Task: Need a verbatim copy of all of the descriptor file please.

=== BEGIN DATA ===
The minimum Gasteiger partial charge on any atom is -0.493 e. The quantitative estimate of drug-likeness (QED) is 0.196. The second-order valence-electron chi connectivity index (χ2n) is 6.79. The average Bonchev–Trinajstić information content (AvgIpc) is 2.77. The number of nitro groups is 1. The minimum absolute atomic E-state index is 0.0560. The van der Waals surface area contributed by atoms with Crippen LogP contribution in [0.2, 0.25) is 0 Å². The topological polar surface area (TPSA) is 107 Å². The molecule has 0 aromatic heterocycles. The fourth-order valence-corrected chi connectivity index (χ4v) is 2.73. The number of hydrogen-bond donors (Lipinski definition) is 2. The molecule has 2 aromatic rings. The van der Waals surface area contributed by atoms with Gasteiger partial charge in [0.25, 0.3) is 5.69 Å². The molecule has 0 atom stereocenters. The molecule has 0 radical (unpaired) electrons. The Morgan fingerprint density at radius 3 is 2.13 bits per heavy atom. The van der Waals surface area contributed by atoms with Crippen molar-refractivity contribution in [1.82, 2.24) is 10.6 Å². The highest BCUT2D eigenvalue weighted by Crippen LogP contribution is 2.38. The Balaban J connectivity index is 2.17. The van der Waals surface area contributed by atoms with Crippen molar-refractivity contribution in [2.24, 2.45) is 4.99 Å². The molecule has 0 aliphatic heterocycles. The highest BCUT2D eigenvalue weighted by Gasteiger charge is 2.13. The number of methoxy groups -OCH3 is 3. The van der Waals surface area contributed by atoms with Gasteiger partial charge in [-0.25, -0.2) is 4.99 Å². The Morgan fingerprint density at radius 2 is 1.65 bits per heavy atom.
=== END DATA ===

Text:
The minimum Gasteiger partial charge on any atom is -0.493 e. The quantitative estimate of drug-likeness (QED) is 0.196. The second-order valence-electron chi connectivity index (χ2n) is 6.79. The average Bonchev–Trinajstić information content (AvgIpc) is 2.77. The number of nitro groups is 1. The minimum absolute atomic E-state index is 0.0560. The van der Waals surface area contributed by atoms with Crippen LogP contribution in [0.2, 0.25) is 0 Å². The topological polar surface area (TPSA) is 107 Å². The molecule has 0 aromatic heterocycles. The fourth-order valence-corrected chi connectivity index (χ4v) is 2.73. The number of hydrogen-bond donors (Lipinski definition) is 2. The molecule has 2 aromatic rings. The van der Waals surface area contributed by atoms with Gasteiger partial charge in [0.25, 0.3) is 5.69 Å². The molecule has 0 atom stereocenters. The molecule has 0 radical (unpaired) electrons. The Morgan fingerprint density at radius 3 is 2.13 bits per heavy atom. The van der Waals surface area contributed by atoms with Crippen molar-refractivity contribution in [1.82, 2.24) is 10.6 Å². The highest BCUT2D eigenvalue weighted by Crippen LogP contribution is 2.38. The Balaban J connectivity index is 2.17. The van der Waals surface area contributed by atoms with Crippen molar-refractivity contribution in [2.24, 2.45) is 4.99 Å². The molecule has 0 aliphatic heterocycles. The highest BCUT2D eigenvalue weighted by Gasteiger charge is 2.13. The number of methoxy groups -OCH3 is 3. The van der Waals surface area contributed by atoms with Gasteiger partial charge in [-0.25, -0.2) is 4.99 Å². The Morgan fingerprint density at radius 2 is 1.65 bits per heavy atom.